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UPDATE 1-California appeals court rules no arbitration in Cisco caste bias case

(Adds details from ruling and context on caste)
    By Paresh Dave
    OAKLAND, Calif., Aug 5 (Reuters) - Cisco Systems Inc
 CSCO.O  on Friday lost a court appeal to move to private
arbitration a case over alleged caste discrimination in its
Silicon Valley offices, where managers of Indian descent are
accused of bias against a fellow employee from India.
    The networking gear and business software company has denied
the allegations.  urn:newsml:reuters.com:*:nL1N2E801T It had argued to a California
appeals court that the state's Civil Rights Department, which
had brought the case on behalf of a worker identified under the
pseudonym John Doe, should be subjected to an employment
arbitration agreement signed by Doe.
    "As an independent party, the Department cannot be compelled
to arbitrate under an agreement it has not entered," the
appellate panel wrote.
    In a separate order Friday, it told a lower-court judge to
reconsider a ruling that would have required the state to
identify Doe. The lower court had said the law prevented it from
considering whether Doe's family members in India could be
harmed by naming him.
    The higher court wrote that "harm to family members anywhere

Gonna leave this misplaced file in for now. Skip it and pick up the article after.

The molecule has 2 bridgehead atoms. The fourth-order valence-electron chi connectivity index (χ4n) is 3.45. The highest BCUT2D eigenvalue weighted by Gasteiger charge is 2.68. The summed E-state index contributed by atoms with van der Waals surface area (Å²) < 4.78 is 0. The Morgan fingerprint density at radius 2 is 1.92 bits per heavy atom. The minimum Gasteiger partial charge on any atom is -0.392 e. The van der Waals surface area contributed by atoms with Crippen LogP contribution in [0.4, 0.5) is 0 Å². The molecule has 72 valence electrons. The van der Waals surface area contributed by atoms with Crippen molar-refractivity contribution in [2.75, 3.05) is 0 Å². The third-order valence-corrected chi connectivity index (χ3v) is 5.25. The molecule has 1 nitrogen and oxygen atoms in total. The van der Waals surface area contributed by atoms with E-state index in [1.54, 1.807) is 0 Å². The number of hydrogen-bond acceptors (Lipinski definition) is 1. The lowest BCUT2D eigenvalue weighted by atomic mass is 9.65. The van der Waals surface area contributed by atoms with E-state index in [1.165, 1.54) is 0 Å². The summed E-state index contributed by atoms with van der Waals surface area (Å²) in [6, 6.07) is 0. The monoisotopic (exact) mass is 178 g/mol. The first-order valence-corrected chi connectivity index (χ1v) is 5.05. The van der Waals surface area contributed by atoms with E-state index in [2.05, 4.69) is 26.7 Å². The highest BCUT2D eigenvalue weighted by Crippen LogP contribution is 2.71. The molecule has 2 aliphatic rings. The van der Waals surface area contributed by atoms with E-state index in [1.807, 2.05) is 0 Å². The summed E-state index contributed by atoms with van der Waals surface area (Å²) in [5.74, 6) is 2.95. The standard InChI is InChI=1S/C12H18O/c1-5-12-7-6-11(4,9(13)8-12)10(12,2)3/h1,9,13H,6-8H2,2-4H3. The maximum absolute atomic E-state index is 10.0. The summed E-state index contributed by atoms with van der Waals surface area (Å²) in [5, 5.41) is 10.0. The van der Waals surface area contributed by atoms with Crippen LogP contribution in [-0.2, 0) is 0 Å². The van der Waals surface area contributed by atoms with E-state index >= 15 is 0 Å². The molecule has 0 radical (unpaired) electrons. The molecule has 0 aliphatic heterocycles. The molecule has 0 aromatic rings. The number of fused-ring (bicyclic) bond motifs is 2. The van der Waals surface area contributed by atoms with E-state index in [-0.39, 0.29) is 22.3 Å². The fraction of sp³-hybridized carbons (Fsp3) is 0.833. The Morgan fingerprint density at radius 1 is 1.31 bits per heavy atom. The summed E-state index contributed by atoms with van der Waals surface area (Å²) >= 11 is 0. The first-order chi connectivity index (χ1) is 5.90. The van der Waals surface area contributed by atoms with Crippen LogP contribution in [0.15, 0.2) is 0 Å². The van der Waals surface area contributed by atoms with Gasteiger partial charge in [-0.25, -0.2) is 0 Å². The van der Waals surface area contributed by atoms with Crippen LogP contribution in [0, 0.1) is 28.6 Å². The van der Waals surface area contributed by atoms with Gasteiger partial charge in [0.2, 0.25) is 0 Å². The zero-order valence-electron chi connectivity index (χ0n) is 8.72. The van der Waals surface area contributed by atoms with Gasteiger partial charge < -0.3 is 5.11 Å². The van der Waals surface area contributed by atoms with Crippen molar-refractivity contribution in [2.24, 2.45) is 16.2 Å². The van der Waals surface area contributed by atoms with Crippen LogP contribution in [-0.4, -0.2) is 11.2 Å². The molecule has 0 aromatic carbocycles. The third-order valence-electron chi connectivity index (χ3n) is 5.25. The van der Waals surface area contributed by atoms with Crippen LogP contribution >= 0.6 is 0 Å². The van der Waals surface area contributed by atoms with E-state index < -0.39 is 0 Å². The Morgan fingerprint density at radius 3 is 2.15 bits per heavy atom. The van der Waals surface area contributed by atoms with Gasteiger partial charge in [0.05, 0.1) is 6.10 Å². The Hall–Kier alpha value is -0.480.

is a legitimate consideration in determining whether a party
should be granted anonymity."
    Cisco and the state agency did not immediately respond to
requests for comment.
    The ancient socioreligious concept of caste has led to
centuries of oppression against some families born into the
lowest groupings in India. California has alleged that those
biases had traveled to the U.S. tech industry, where Indians are
the largest pool of immigrant workers.
    The state sued Cisco in 2020 after Doe complained to it
about company human resources staff not finding merit in his
concerns that two higher-caste managers had allegedly denied him
work and disparaged him.
    The lawsuit has ignited advocacy at U.S. companies,
universities and other institutions calling for more guidelines
and training related to the potential for caste prejudice.

 (Reporting by Paresh Dave; Editing by David Gregorio & Shri
 ((paresh.dave@thomsonreuters.com; 415-565-1302;))

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